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>> You are correct Sir. If I had more than 5 choices available that would be one. I think the worst offender on the list is probable the Insurance companies. What do you think? <<

I know it sounds like a cop out, but I honestly can't separate out one single factor that is the primary culprit of the dysfunctionality of the U.S. health care system.

The insurance companies have to comply with 50 different state laws which really jack up the cost of their bureaucracy. Add to that their expectation of a decent return on investment (a reasonable expectation given they are private businesses as long as the profits are reasonable and ethical) and you have high built-in costs there. The profit motive can be good for providing incentive to cut costs, but not if it means denying medically necessary treatments to achieve it.

Also, Big Pharma is an understandable target as well-- and to a significant extent they deserve it -- but let's not forget that (sometimes) excessive regulation of drug prices in most other nations means that the drugmakers have to look at the U.S. market as the primary means to recoup their investment in the drug's R&D (as well as the R&D costs of failed medications). One thing I really do wish would go away is all the "ask your doctor" advertising and the schmoozing and inducements some drugmakers provide for doctors. Okay, that's two things.

The individual market is crippled by being so fragmented, largely (but not completely) because of the tie most people have between employment and group health care. Group health care, it should be noted, removes most financial incentives (carrots *and* sticks) for making good lifestyle decisions. And "adverse selection" in elective individual policies makes it hard to insure the "bad risks" at almost any price.

I've already picked on Congress, sort of, plus they are such an easy target. Not much to add there. They go where the campaign contributions go.

And let's not forget the trial lawyers. Seeing all those daytime network TV ads for local ambulance-chasing attorneys makes me sick, as getting people what they "deserve" (and the commercials alwayts imply we "deserve" a big payout) costs everyone else -- doctors, insurance companies, other purchasers of health care and health insurance. There's a place for litigation, but IMO the bar needs to be reset a bit higher (and frivolous suits should go to a "loser pays" model). Not only are there the direct costs of lawsuits, but also there are indirect costs (higher malpractice insurance causing medical costs to rise, as well as "defensive medicine" leading to many unnecessary and duplicated procedures.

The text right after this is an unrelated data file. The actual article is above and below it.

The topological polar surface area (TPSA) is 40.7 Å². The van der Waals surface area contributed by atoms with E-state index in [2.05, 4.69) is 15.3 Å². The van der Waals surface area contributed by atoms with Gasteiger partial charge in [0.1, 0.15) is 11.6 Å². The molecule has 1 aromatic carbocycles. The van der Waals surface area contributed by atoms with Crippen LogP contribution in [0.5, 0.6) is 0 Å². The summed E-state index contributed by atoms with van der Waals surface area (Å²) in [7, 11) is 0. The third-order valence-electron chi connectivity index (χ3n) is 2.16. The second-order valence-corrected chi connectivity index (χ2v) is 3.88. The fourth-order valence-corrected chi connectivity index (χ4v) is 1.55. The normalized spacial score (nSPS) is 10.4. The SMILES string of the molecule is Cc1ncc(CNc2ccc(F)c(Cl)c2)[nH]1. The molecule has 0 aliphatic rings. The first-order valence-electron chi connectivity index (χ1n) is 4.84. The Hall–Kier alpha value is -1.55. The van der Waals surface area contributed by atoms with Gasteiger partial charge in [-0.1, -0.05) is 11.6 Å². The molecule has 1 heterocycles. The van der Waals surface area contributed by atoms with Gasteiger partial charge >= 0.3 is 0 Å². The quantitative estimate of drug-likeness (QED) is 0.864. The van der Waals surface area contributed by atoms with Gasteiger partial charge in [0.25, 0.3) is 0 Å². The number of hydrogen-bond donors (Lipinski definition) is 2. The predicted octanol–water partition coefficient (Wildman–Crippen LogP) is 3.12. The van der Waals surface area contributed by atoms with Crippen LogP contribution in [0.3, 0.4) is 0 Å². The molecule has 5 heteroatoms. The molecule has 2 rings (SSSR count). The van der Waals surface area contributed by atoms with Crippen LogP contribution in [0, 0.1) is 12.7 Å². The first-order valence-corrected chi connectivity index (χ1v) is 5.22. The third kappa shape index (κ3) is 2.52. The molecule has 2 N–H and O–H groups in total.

Then there are the lobbyists of the insurers, the drugmakers and the trial lawyers...but in order for them to be effective, there must be legislators whose votes can be bought. And there will also be partisan ideologues who can miraculously defend some of these and not the others.

Somewhat tied into the fragmented individual market is the fragmented system of payments which duplicate bureaucracies at great expense. "Single payer" is usually a code word for a more socialized health care *delivery* system, but it doesn't have to be really socialistic if only there were a more simple model for paying into *one* administrative system (or at least a much smaller number of them).

And while there are legitimate privacy concerns, the lack of electronic medical records means that many physicians have to order duplicate tests to be performed within a relatively short period of time, also adding to expense.

The bottom line is that there are flaws all over the place, and like the little Dutch boy trying to stop the leaks in the dikes, you can plug one hole with your finger and the others may just leak more. Neither party and no single ideology can fix the patient the way the people want it to be fixed (assuming that's possible).

We want the very best care, the very highest technology and the most advanced medications, and we want it all to be widely available (not rationed) AND affordable. Well, some things will have to give. Top-quality, highly accessible, affordable: pick any two. Seeking all three WILL require some compromises in two or more of these areas.

#29
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